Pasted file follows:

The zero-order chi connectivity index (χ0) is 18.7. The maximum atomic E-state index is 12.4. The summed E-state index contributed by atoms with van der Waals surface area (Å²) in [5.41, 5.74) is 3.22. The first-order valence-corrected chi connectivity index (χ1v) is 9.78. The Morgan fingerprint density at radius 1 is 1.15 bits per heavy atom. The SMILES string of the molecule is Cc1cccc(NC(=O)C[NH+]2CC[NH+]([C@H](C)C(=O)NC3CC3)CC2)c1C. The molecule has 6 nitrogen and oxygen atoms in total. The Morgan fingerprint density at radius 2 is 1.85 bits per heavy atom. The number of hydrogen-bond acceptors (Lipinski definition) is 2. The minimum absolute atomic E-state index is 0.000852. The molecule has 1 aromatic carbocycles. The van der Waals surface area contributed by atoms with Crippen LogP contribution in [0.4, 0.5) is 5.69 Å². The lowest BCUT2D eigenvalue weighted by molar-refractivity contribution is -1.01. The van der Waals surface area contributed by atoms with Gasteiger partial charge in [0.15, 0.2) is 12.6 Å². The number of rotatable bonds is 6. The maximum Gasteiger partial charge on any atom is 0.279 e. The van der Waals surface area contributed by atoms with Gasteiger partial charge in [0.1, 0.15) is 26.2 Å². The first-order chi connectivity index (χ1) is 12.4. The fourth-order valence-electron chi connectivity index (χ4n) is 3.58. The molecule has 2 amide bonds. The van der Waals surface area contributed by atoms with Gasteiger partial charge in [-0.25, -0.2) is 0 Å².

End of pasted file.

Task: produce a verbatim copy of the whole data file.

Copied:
The zero-order chi connectivity index (χ0) is 18.7. The maximum atomic E-state index is 12.4. The summed E-state index contributed by atoms with van der Waals surface area (Å²) in [5.41, 5.74) is 3.22. The first-order valence-corrected chi connectivity index (χ1v) is 9.78. The Morgan fingerprint density at radius 1 is 1.15 bits per heavy atom. The SMILES string of the molecule is Cc1cccc(NC(=O)C[NH+]2CC[NH+]([C@H](C)C(=O)NC3CC3)CC2)c1C. The molecule has 6 nitrogen and oxygen atoms in total. The Morgan fingerprint density at radius 2 is 1.85 bits per heavy atom. The number of hydrogen-bond acceptors (Lipinski definition) is 2. The minimum absolute atomic E-state index is 0.000852. The molecule has 1 aromatic carbocycles. The van der Waals surface area contributed by atoms with Crippen LogP contribution in [0.4, 0.5) is 5.69 Å². The lowest BCUT2D eigenvalue weighted by molar-refractivity contribution is -1.01. The van der Waals surface area contributed by atoms with Gasteiger partial charge in [0.15, 0.2) is 12.6 Å². The number of rotatable bonds is 6. The maximum Gasteiger partial charge on any atom is 0.279 e. The van der Waals surface area contributed by atoms with Gasteiger partial charge in [0.1, 0.15) is 26.2 Å². The first-order chi connectivity index (χ1) is 12.4. The fourth-order valence-electron chi connectivity index (χ4n) is 3.58. The molecule has 2 amide bonds. The van der Waals surface area contributed by atoms with Gasteiger partial charge in [-0.25, -0.2) is 0 Å².